Malawi Government has said although the country abolished the mandatory death sentence and no one has been executed since 1994, it is yet to remove the death penalty from its statutes.
Attorney General Anthony Kamanga, speaking in an interview in Malawi’s capital, Lilongwe, on Tuesday on the sidelines of a lawyers’ consultative seminar on the death penalty, said the death penalty has remained in the laws due to a majority consensus that the country is not yet ready to completely abolish capital punishment.
Said Kamanga: “During the last constitutional review, the issue came out and after thorough consultations and based on research, it was established that the majority feel we [the country] should maintain the death penalty. Even today, there is a strong feeling that a lot of Malawians would not want the death penalty abolished.”
Kamanga admitted that the issue of abolishing death penalty has been emotive not only in Malawi, but the world over and it would only be proper to let the debate continue before making a final decision.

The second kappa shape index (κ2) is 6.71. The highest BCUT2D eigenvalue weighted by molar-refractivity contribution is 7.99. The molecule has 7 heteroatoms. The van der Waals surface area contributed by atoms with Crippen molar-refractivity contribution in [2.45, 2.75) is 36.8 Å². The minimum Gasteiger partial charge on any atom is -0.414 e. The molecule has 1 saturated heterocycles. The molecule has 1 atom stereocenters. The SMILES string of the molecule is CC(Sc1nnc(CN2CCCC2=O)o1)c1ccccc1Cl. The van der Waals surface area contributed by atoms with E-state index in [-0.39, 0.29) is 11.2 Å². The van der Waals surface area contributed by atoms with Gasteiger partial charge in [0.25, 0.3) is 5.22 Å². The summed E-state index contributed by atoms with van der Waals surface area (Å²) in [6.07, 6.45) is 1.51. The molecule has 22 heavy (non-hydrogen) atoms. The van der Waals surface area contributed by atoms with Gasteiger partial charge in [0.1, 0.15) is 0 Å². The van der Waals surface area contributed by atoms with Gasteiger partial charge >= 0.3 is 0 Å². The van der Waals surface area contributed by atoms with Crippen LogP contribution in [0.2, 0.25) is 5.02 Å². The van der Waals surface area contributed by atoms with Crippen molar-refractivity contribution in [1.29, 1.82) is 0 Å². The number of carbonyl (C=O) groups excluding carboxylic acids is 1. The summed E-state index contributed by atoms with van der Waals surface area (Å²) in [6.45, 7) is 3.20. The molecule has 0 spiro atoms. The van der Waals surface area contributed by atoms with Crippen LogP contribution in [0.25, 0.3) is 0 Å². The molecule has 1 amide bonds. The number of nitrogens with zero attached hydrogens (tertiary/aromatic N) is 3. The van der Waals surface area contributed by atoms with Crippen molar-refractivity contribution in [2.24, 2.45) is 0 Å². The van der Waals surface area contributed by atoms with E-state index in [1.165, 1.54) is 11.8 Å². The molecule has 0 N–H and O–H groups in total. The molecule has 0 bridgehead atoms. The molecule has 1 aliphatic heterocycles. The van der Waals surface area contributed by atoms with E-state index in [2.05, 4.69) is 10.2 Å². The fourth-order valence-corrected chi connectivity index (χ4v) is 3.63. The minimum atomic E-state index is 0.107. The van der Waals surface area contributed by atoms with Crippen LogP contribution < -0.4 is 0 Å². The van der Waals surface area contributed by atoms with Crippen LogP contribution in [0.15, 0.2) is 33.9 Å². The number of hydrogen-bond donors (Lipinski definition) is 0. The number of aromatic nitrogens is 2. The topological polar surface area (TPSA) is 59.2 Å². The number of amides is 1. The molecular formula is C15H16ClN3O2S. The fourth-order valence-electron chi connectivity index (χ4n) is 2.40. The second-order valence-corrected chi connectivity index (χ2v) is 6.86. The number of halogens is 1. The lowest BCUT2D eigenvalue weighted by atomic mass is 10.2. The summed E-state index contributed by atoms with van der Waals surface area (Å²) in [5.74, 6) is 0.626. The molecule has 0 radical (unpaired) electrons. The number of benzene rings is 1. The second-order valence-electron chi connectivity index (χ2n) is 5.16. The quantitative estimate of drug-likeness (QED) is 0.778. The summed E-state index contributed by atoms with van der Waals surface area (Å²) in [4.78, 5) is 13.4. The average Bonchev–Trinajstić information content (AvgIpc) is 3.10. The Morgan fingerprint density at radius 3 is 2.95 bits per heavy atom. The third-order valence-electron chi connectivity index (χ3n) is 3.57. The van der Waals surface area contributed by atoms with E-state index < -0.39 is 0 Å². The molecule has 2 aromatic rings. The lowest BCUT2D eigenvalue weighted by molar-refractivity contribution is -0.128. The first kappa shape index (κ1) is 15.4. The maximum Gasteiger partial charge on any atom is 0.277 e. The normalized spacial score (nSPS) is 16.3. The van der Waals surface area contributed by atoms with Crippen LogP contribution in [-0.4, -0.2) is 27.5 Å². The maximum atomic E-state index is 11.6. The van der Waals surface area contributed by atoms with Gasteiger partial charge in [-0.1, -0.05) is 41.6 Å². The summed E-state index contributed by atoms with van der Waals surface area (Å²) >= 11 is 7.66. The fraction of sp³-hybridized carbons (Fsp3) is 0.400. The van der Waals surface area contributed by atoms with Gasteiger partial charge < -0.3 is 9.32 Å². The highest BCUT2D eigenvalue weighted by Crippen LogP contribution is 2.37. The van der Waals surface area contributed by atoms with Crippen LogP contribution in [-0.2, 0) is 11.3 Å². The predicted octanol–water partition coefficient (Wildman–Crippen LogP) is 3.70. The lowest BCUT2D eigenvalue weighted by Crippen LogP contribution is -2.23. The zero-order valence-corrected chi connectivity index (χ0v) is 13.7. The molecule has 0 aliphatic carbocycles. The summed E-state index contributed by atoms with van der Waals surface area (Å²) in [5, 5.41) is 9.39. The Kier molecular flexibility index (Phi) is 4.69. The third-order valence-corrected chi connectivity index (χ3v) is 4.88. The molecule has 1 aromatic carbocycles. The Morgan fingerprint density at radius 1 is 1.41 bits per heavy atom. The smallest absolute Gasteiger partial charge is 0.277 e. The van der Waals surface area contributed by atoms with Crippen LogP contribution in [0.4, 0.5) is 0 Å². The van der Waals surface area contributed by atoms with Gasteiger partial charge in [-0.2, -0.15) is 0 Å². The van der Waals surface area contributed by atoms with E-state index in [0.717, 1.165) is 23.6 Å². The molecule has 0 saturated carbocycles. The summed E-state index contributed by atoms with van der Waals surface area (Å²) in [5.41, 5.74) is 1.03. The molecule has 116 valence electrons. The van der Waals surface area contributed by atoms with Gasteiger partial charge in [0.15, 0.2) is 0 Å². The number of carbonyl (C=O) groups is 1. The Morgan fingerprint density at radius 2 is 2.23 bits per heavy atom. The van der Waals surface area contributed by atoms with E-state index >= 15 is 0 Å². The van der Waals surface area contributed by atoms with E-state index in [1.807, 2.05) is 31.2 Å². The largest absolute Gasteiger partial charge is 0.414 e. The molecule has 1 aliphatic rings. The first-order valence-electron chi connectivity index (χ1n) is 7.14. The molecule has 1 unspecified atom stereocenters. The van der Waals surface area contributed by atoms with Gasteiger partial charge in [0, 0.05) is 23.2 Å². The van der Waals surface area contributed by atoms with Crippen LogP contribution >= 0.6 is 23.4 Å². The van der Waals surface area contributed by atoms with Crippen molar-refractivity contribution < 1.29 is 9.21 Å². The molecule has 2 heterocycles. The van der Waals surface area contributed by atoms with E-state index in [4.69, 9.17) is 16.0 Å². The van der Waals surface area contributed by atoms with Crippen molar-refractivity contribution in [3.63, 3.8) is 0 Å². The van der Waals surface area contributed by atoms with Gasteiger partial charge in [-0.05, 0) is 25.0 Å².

He said at the moment, Malawi’s position, and following the 2001 amendment of the Penal Code, is that the imposition of the death penalty should be restricted to cases of murder.
He, however, said although that is the case even in the murder cases, the court is supposed to exercise its discretion depending on the surrounding circumstances of each case.
The seminar, which has drawn lawyers from both private practice and government institutions, is aimed at discussing and reflecting on the sentencing in capital offences and public interest litigation.